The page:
Disclosure: I received a copy of this book free of charge for review purposes only. Receipt of a book does not guarantee a review or endorsement. My reviews are my honest opinion and are not biased for the purpose of personal gain
The Rookery is the sequel to The Nightjar and therefore this review may contain spoilers for the previous book.
Alice isn’t well, the legacy of her father Tuoni is making her ill, and there’s nothing conventional medicine can do for her. On the other side of the Marble Arch, the Rookery may hold an answer, if she can embrace her unknown mother’s Mielikki side, and join their house, she can drink the draught made from the Summer Tree. And that might just save her.
When I read The Nightjar I loved the alternate London setting with worldbuilding inspired by Finnish mythology. What I didn’t love so much was the main character, but I can say I thawed a little to Alice in this second instalment and I enjoyed it a whole lot more.
I was a bit concerned that I’d forgotten what had happened previously but there is just the right amount of recap at the start of The Rookery to help you get your bearings. The Rookery is a copy of London which deviated in the 1930’s meaning it doesn’t have the war damage and some of it is a little old fashioned. The place is run by four houses, one for each of the main lineages. Mielikki have power over plantlife, Pellervoinen can open doorways and manipulate stone, Ilmarinen can wield fire and Ahti can control water.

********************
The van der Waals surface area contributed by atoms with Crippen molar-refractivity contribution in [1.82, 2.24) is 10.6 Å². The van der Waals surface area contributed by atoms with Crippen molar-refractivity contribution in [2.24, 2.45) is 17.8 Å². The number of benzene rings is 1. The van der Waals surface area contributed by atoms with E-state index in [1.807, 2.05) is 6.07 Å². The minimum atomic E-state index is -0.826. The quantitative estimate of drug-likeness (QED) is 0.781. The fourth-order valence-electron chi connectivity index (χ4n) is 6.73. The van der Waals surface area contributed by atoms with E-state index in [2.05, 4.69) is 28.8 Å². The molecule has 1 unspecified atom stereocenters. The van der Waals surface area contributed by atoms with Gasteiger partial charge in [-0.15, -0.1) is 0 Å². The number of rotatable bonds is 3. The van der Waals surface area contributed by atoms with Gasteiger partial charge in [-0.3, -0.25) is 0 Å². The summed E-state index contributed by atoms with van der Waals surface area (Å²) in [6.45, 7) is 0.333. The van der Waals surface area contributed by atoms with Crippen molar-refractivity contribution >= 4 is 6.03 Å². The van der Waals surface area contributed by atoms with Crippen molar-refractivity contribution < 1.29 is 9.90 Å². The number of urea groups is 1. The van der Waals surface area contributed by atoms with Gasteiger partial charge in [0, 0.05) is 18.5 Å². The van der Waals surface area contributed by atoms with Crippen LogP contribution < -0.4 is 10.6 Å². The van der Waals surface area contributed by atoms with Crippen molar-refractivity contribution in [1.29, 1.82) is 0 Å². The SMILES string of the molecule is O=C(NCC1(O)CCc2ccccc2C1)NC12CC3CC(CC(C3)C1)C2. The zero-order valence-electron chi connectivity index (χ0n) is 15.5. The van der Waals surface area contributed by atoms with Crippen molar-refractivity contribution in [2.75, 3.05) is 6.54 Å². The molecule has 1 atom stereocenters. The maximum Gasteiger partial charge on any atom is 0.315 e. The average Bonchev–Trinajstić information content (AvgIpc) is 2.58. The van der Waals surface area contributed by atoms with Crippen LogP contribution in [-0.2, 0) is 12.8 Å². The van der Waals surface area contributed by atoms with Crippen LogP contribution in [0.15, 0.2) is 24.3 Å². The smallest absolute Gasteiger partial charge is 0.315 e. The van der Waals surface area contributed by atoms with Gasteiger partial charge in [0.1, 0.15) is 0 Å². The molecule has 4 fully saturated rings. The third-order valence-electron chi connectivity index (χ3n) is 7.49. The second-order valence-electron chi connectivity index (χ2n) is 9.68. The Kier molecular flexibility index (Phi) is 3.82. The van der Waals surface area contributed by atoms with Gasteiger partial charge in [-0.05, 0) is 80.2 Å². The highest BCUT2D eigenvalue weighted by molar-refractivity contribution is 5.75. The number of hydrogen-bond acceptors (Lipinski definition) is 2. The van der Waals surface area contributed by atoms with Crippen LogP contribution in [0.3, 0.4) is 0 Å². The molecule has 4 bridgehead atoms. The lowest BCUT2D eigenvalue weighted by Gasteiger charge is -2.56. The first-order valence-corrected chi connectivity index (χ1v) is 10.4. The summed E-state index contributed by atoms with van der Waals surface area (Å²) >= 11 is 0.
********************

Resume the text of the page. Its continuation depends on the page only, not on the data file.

Alice has taken a job as a research assistant in the alternate London, supposedly helping Professor Reid study souls, something Alice knows more about than the average citizen. She is an aviarist, able to see the nightjars that guard the souls of the Väki, but since this is a closely guarded secret she can’t really tell Reid that. Mostly she spends her time photocopying (or using the Ditto machine, as it’s known in the Rookery).
Meanwhile she must take the tests to join House Mielikki, so she can access the power of the Summer Tree. But something isn’t quite right in the house, is it possible the tree is growing, and is there someone who doesn’t want Alice to join?
I really enjoyed the quasi-academic setting of this one and there are several mysteries to be solved. While there were times that I was frustrated with Alice for not letting people in, it was mostly for the best, and she does seem to have more rounded relationships with people now. I can’t say she’s one of my favourite fantasy protagonists but the rest of it completely made up for anything she was lacking. I actually cared about her this time.
The Rookery is published by Pan and will be available in paperback on the 5th August 2021, with an early ebook release on the 22nd July. Thanks go to the publisher for providing a copy for review via NetGalley.
20 Books of Summer #11
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